Left ventricular and carotid arterial remodeling was seen more frequently in preeclamptic women than in normal pregnant controls (96% vs. 40%, 82% vs. 48%, both p < 0.0001). The relative carotid arterial wall thickness showed no significant difference between the two groups. However, the carotid cross-sectional area, a surrogate for carotid arterial mass, was significantly greater in preeclampsia than that in normal controls (11.23 ± 0.17 mm2 vs. 8.58 ± 1.88 mm2, p < 0.00001). Carotid arterial stiffness and intima-media thickness correlated significantly with cardiac diastolic function parameters and blood pressures (p < 0.05). Both Ea and Ees were significantly greater in preeclampsia, compared with values in normal pregnant controls (Ea: 2.41 ± 0.57 mmHg/ml vs. 1.98 ± 0.46 mmHg/ml, p = 0.0005; Ees: 11.68 ± 9.51 m/s2 vs. 6.91 ± 6.13 m/s2, p = 0.002). However, there was no significant difference in the left ventriculo-carotid coupling index, Ea/Ees, between the two groups. Carotid remodeling persisted in both preeclamptic women and normal pregnant controls 16–20 months after parturition.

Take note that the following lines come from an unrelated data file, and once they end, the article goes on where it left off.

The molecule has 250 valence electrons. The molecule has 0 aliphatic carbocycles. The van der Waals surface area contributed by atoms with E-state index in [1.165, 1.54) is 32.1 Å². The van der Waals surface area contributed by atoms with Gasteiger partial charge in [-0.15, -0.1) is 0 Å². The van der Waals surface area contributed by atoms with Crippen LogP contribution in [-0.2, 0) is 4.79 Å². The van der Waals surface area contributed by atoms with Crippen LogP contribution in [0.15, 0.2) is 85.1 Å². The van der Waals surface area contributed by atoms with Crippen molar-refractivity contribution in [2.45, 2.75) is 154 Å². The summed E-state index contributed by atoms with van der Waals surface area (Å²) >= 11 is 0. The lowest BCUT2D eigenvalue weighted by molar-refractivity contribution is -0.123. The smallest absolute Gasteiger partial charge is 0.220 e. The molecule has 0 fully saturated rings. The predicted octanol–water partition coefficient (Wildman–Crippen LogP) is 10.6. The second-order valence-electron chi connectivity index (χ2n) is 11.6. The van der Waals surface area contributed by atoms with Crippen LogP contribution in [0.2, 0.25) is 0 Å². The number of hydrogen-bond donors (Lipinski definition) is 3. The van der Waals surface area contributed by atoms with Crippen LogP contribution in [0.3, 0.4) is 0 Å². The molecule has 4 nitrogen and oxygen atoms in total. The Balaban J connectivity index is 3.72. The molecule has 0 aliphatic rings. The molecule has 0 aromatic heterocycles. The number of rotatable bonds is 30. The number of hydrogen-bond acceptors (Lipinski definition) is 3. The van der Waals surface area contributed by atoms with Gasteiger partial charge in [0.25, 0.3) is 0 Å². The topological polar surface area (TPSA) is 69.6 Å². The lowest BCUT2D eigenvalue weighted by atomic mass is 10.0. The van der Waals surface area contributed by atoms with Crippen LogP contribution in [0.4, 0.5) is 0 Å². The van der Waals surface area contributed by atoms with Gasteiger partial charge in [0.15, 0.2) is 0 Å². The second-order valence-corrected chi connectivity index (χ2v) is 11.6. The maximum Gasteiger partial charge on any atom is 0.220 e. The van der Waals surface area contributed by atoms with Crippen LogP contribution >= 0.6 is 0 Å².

Conclusions

Significant cardiac and carotid remodeling and similar left ventriculo-carotid coupling were observed in both preeclampsia and normal pregnancy. Carotid remodeling may persist postpartum. Further studies with larger populations are needed to confirm these findings.

Keywords

PreeclampsiaVentriculo-arterial couplingUltrasoundDiastolic functionArterial stiffness

Background

Cardiovascular adaptions to pregnancy, such as cardiac and uterine spiral arterial remodeling, and aortic arterial stiffening, have been extensively investigated [13]. Our previous studies showed that carotid remodeling and arterial stiffening occurred in preeclampsia [4]. However, the associations between elastic arterial stiffness and cardiac morphology and function and cardiac-arterial coupling are poorly understood.